The intention is to develop a system of "Additional Lists", each one being in the stand-alone category. An Old Boy who is in the main List can also be in one or more of the Additional Lists. Each entry will contain new information and normally will not repeat that previously listed. There will be cross-referencing upwards to previous entries but there will not be any return to earlier entries to cross-reference down to later entries. Additional Lists will be added quite possibly at four to six week intervals but the demands on the time of the webmaster will have to be taken into account. It is hoped that access to the Additional Lists will be by scrolling up or down as an uninterrupted continuation of the main List. Periodically, when the number and length of the Additional Lists becomes cumbersome the whole of the 1939-1945 listings will be reconstructed into a single main List and a new set of Additional Lists will begin. An Additional List will shortly be added to The Great War listing, which will help to determine how this method can best be used.
Note: With the realisation that this is going to take many years, at the beginning of October 2009 I decided to try to cram as many names onto the List as possible during the following two weeks. Detailed information will be added gradually but in the meanwhile the Lists provide the names of most of the former pupils and staff who took part in the War and who have been recorded in The Hoghtonian. This gives the surviving Old Boys the opportunity to provide details about themselves and their colleagues, and for family members to supply information on other Old Boys who were in the Services.
Another development will be an Appendix to cover all other wars, campaigns, and National Service. In theory Old Boys could have served in Northern Ireland and the Falklands. All those many hundreds of Old Boys who did their National Service post-1945 can now write out the details and let me have them. Plus details of others they knew who now are no longer available to produce their own. That covers their contemporaries at School plus their own fathers, uncles, grandfathers, and any other relatives who attended the School and at any time served in the Forces.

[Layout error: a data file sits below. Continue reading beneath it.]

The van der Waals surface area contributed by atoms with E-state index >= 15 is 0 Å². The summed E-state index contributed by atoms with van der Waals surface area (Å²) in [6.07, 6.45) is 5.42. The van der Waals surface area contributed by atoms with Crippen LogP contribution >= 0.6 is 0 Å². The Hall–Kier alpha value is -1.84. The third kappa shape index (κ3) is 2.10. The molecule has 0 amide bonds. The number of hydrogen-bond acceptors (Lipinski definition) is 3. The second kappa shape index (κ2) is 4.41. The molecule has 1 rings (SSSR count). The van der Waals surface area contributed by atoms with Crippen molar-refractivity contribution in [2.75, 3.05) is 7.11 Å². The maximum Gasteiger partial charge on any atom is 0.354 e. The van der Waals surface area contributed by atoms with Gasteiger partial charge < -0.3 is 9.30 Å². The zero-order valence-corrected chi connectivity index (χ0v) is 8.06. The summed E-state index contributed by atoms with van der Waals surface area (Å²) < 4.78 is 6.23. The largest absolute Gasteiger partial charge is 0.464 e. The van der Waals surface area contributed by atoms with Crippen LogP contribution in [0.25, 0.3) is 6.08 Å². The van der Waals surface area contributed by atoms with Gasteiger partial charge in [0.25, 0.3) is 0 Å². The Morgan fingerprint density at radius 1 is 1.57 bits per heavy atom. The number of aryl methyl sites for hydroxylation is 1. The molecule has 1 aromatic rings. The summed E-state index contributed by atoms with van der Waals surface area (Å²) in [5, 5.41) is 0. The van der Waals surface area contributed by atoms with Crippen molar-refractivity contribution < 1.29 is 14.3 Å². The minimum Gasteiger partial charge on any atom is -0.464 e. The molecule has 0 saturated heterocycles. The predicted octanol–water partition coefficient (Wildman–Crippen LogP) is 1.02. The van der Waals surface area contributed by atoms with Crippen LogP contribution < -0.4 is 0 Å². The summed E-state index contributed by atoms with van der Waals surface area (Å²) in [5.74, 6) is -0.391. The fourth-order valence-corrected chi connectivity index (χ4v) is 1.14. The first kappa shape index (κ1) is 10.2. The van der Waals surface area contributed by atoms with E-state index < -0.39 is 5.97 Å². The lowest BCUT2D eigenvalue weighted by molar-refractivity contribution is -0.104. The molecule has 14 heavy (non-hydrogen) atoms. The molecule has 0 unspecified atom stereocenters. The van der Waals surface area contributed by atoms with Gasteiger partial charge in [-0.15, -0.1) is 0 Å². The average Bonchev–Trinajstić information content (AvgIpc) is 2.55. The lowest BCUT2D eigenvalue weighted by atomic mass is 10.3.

In all the records transcribed from original School records there are "Remarks" such as 'No information obtainable', sometimes followed by details of occupations or other provided information which appears to contradict the "Remarks". Mainly by a process of deduction and guesswork which was confirmed when a change in the handwriting, and the School Secretary, brought with it more details, it seems that "Remarks" applies quite specifically to comments related to the date and age of leaving the Grammar School. Apparently some admissions were conditional on remaining in the School for an agreed period of time or until a specific age, sometimes 16 years. Such an agreement appears to be the case with all exemptions from fees or the award of scholarships to be held at the School. If there was an agreement to remain to an age or for a set period and this was not complied with, the parents were contacted for an explanation, which may or may not have been forthcoming. There may have been no explanation forthcoming as to why the boy had left but details were known of his occupation, the former noted under "Remarks" and the latter under "Occupation", hence numerous apparent contradictions.
During the Great War and continuing afterwards, the School Governors, the Borough Education Authority and the Lancashire County Education Authority granted exemptions from fees on quite a wide scale. The occupations of some of the fathers appears to indicate that an ability to pay was not a factor. As exemptions were transferred when a boy moved between schools in different education authority areas the scheme was probably widespread.
Prior to the outbreak of war in 1939, the Association set in operation a scheme to maintain contact with Old Boys in the Services, members and non-members of the Association alike. This is outlined in the Great War Introduction. Despite every appearance of being a text book quality scheme it was in trouble before the end of 1940. Appeals were made for information, especially about Old Boys in their 30s and 40s who had started their family lives away from the Preston area, had lost touch with the School, and large numbers must have been in the Services but were not within the scheme. If the number of Old Boys who served in the war tops 2,000 then the details available from School resources will fall far below that number.